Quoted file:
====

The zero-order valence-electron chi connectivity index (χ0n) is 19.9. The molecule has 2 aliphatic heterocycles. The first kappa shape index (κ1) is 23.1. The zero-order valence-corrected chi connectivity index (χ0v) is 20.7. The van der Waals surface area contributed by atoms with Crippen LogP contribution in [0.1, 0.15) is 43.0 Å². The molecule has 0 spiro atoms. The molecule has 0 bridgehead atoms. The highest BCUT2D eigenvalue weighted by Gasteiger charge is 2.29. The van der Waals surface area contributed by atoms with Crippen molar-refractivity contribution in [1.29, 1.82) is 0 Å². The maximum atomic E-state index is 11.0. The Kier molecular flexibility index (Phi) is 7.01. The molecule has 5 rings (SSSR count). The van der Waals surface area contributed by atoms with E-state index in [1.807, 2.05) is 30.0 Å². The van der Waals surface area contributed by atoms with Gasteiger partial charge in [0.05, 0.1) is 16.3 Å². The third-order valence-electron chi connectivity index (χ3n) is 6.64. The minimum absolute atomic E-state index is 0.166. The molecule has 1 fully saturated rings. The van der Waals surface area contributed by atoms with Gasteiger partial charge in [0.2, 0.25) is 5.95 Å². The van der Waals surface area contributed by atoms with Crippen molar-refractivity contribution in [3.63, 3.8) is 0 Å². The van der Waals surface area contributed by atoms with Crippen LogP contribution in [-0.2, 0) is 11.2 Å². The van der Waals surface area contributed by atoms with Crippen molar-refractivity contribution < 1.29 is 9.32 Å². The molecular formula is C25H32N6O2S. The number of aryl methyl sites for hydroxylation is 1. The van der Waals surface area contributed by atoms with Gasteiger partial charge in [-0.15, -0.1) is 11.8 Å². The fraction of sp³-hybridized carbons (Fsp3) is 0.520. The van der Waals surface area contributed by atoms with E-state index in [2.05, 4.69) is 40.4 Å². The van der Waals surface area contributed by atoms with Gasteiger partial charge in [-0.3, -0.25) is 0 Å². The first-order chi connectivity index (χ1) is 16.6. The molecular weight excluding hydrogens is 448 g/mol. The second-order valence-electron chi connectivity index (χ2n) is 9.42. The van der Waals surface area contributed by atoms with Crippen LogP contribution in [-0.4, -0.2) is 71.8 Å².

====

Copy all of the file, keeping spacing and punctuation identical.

The zero-order valence-electron chi connectivity index (χ0n) is 19.9. The molecule has 2 aliphatic heterocycles. The first kappa shape index (κ1) is 23.1. The zero-order valence-corrected chi connectivity index (χ0v) is 20.7. The van der Waals surface area contributed by atoms with Crippen LogP contribution in [0.1, 0.15) is 43.0 Å². The molecule has 0 spiro atoms. The molecule has 0 bridgehead atoms. The highest BCUT2D eigenvalue weighted by Gasteiger charge is 2.29. The van der Waals surface area contributed by atoms with Crippen molar-refractivity contribution in [1.29, 1.82) is 0 Å². The maximum atomic E-state index is 11.0. The Kier molecular flexibility index (Phi) is 7.01. The molecule has 5 rings (SSSR count). The van der Waals surface area contributed by atoms with E-state index in [1.807, 2.05) is 30.0 Å². The van der Waals surface area contributed by atoms with Gasteiger partial charge in [0.05, 0.1) is 16.3 Å². The third-order valence-electron chi connectivity index (χ3n) is 6.64. The minimum absolute atomic E-state index is 0.166. The molecule has 1 fully saturated rings. The van der Waals surface area contributed by atoms with Gasteiger partial charge in [0.2, 0.25) is 5.95 Å². The van der Waals surface area contributed by atoms with Crippen molar-refractivity contribution in [3.63, 3.8) is 0 Å². The van der Waals surface area contributed by atoms with Crippen LogP contribution in [-0.2, 0) is 11.2 Å². The van der Waals surface area contributed by atoms with Crippen molar-refractivity contribution < 1.29 is 9.32 Å². The molecular formula is C25H32N6O2S. The number of aryl methyl sites for hydroxylation is 1. The van der Waals surface area contributed by atoms with Gasteiger partial charge in [-0.15, -0.1) is 11.8 Å². The fraction of sp³-hybridized carbons (Fsp3) is 0.520. The van der Waals surface area contributed by atoms with E-state index in [2.05, 4.69) is 40.4 Å². The van der Waals surface area contributed by atoms with Gasteiger partial charge in [-0.3, -0.25) is 0 Å². The first-order chi connectivity index (χ1) is 16.6. The molecular weight excluding hydrogens is 448 g/mol. The second-order valence-electron chi connectivity index (χ2n) is 9.42. The van der Waals surface area contributed by atoms with Crippen LogP contribution in [-0.4, -0.2) is 71.8 Å².